by Adrianne Lake
Grooming the horse is important for a number of different reasons. It helps create a bond with the horse, and it allows you to become familiar with the horse’s body (especially the legs) and check for scrapes, swellings, or other injuries and skin disorders.
It is crucial to groom your horse before riding because any dirt or debris under the saddle and tack (especially the girth area) will irritate the animal when riding. Many horses love to be groomed and enjoy this special attention.
In this article, you will learn the basics of grooming a horse, from the equipment required to how you should use that equipment for best effect.
Ideally, grooming your horse or pony should be a pleasurable experience for you both. If you know what you are doing, you will relax and enjoy the experience and your horse or pony will respond in kind. To give you some practice, we’d like to introduce you to the Google Gadget Pony (at right). Gadget’s mane and tail are looking rather tangled, so why not pick up that brush and try some basic virtual grooming?
Basic Grooming Equipment:
You will need a hoof pick, plastic and rubber curry combs, a soft and stiff bristle brush, a finishing or body brush, a plastic mane and tail comb, and a sponge and bucket of warm water.
The first thing one should do when the horse is in cross ties is pick out the feet. A trained horse should know how to lift its hooves for you when asked properly. Begin with your hand at the shoulder on a foreleg and glide your hand down to the fetlock. This should cue the horse to shift its weight off this leg. Grasp the fetlock and pull it upwards so that the knee is bent. You will need to be bent over. Hold the hoof firmly with one hand and pick the foot out with the other. Remove all the mud and stones taking care to pick out the groves beside the frog. (Be careful not to irritate the frog).
The process is similar for the hind leg except you begin with your hand on the hindquarters and the leg will stretch out back behind the horse. It you have never picked out feet before it is wise to have someone knowledgeable help you the first few times. A tip I learned from Pat Parelli when having trouble picking up the hooves is that the “up button” for the forelegs is pinching the chestnut while pinching the hock is the “up button” for the hind legs. After the hooves are picked out, you may want to apply a hoof dressing (ie Rainmaker) especially if you will be riding in a sand ring.
Brushing Your Horse
When the hooves are clean it’s time to begin brushing. (If your horse has muddy legs, you may want to sponge it off with some warm water.) When groming, you begin at the top of the neck, then continue to the shoulder and back and barrel area, and finish with the hindquarters. Then do the other side of the horse.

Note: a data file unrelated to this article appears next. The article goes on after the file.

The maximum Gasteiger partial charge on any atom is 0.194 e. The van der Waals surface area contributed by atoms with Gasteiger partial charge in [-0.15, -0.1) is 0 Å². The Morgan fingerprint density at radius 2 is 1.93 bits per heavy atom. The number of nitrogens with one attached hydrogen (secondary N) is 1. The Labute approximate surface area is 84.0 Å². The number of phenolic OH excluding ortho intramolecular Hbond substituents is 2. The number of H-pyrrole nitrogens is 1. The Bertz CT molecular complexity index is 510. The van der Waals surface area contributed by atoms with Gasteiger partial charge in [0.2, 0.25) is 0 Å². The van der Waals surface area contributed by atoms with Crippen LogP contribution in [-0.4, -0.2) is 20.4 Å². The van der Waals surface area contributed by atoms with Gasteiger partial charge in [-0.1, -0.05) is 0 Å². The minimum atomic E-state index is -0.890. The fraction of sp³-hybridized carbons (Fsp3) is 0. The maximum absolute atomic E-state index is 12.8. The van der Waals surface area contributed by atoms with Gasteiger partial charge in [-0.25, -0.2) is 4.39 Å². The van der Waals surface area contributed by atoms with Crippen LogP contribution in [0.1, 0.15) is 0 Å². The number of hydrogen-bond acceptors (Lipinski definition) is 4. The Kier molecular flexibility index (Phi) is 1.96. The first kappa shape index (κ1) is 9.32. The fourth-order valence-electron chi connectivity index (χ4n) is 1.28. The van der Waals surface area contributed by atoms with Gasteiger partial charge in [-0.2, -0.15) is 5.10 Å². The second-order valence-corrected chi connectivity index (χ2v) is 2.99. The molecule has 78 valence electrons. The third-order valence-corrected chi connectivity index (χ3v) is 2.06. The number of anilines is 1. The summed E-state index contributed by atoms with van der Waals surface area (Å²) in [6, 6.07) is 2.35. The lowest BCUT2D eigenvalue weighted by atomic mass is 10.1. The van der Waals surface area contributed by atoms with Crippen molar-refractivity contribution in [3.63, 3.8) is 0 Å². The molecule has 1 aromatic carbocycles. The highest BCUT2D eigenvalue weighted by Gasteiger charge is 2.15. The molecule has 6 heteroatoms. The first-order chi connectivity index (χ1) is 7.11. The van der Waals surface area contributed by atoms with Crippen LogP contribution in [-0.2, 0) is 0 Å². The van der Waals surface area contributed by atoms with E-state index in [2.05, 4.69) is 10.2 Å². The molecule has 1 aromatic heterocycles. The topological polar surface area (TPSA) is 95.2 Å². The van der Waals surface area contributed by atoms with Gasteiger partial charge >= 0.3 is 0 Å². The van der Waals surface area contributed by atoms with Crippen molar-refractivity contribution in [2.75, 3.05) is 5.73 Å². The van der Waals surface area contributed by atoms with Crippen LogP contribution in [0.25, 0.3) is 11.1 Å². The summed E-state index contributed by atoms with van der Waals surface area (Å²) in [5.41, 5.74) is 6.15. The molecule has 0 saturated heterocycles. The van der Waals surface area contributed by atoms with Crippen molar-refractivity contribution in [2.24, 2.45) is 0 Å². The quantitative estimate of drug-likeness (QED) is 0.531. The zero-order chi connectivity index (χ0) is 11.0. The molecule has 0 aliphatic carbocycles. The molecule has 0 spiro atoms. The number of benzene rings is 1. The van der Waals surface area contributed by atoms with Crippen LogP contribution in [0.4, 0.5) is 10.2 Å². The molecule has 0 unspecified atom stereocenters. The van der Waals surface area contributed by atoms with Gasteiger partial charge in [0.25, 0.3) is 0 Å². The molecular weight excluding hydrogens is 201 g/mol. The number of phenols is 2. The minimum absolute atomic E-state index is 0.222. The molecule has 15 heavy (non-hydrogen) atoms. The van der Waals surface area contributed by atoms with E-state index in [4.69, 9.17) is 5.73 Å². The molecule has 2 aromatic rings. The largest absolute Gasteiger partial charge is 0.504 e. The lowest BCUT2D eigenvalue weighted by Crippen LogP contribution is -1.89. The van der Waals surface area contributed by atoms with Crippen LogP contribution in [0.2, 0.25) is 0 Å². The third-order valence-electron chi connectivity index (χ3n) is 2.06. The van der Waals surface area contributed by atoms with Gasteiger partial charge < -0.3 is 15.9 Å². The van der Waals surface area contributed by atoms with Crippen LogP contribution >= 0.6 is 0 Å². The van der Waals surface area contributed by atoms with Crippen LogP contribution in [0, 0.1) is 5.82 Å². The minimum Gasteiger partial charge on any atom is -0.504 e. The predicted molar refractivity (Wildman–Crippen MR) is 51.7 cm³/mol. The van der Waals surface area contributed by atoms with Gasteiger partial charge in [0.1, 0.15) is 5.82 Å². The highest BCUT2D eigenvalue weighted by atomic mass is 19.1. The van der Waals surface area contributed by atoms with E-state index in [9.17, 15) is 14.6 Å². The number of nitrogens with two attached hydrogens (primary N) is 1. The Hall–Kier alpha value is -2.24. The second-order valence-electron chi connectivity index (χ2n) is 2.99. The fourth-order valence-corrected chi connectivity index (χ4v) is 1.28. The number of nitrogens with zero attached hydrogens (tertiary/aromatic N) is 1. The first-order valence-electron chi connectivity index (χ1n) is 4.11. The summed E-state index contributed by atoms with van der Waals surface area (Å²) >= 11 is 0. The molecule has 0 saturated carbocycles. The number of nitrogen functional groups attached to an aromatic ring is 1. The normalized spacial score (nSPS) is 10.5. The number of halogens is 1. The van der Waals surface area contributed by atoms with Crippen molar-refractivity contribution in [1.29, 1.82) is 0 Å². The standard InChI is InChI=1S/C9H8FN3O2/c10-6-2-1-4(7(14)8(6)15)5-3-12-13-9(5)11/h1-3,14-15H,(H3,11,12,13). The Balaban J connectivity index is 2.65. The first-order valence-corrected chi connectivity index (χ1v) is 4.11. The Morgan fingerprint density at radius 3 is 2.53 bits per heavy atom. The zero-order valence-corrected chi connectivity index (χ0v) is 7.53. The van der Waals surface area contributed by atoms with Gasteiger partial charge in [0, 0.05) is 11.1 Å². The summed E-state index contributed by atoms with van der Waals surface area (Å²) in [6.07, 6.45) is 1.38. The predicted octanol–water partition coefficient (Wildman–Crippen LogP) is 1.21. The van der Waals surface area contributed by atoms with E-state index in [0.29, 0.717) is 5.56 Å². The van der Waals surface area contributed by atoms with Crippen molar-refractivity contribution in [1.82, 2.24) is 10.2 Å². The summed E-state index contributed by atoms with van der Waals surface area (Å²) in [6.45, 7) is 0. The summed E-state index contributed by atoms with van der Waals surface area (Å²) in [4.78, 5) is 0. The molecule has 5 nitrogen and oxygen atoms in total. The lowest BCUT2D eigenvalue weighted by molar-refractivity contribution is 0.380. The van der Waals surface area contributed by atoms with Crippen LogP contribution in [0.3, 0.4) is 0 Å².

There are mainly two types of brushes: curry combs and stiff and/or soft bristled brushes. Curry combs are used first to remove caked on mud and loosen debris. They should not be used on the lower leg or head because these are sensitive areas. Types of curry combs include plasic and rubber, and should be used vigorously in a circular motion. Curry combing also promotes good circulation and most horses love it because it is a body massage. If you notice that your horse flinches or pulls away from you when currying, it may be a sign of pain or that you are currying too hard in a sensitive area. The currying is complete when all mud is removed.
Next comes the bristled brushes. Start with the dandy brush. This is used to flick off the loosened dust. It is a swipe and flick motion. (Don’t forget to begin at the neck and finish with the hindquarters.) Make sure you don’t miss any part of the horse’s body, yet take care not to irritate the lower legs or head. Dandying is complete when all the dust and muck is flicked off and the horse is looking more polished.
Now is the time to use the body brush which completes the brushing process. This brush can be used on the head and lower legs as it is a gentle grooming tool. The body brush is the finishing touch and polishes the coat and removes the last dirt and dust. Take care when grooming the head and don’t poke your horse in the eye. Many horses are head shy and don’t like having their ears touched, while others love to have their head groomed. While grooming, use your hand to feel all over the horses body and it’s legs to become familiar with it’s anatomy. This helps in the future because if you are aware of your horse’s quirks and bumps, you will know when a new injury has occurred. Also be aware of any heat you may feel. Once this grooming process is complete you are ready to saddle up or do some ground work. When your horse is cooled out after exercise you should groom it again. Keep in mind not to groom a wet or sweaty horse.
Grooming the Mane and Tail:
Usually I just comb my fingers through my horse’s manes and tail but you can gently comb with wide-tooth plastic comb. Be careful not to pull out the hair if you want a nice thick tail. You could apply some conditioner like “Cowboy Magic” to help with the detangling. Show horses may have their manes and tails braided or the mane may be pulled short on an English horse.
A note about rolling:
Don’t be discouraged if your beautifully groomed horse rolls and becomes filthy. This is good for the horse because mud purifies the skin and removes toxins. Rolling is also a natural horse habit. So if you bring your horse in and it’s caked with muck and take the time to groom it properly the horse will actually be cleaner than it would if it hadn’t rolled.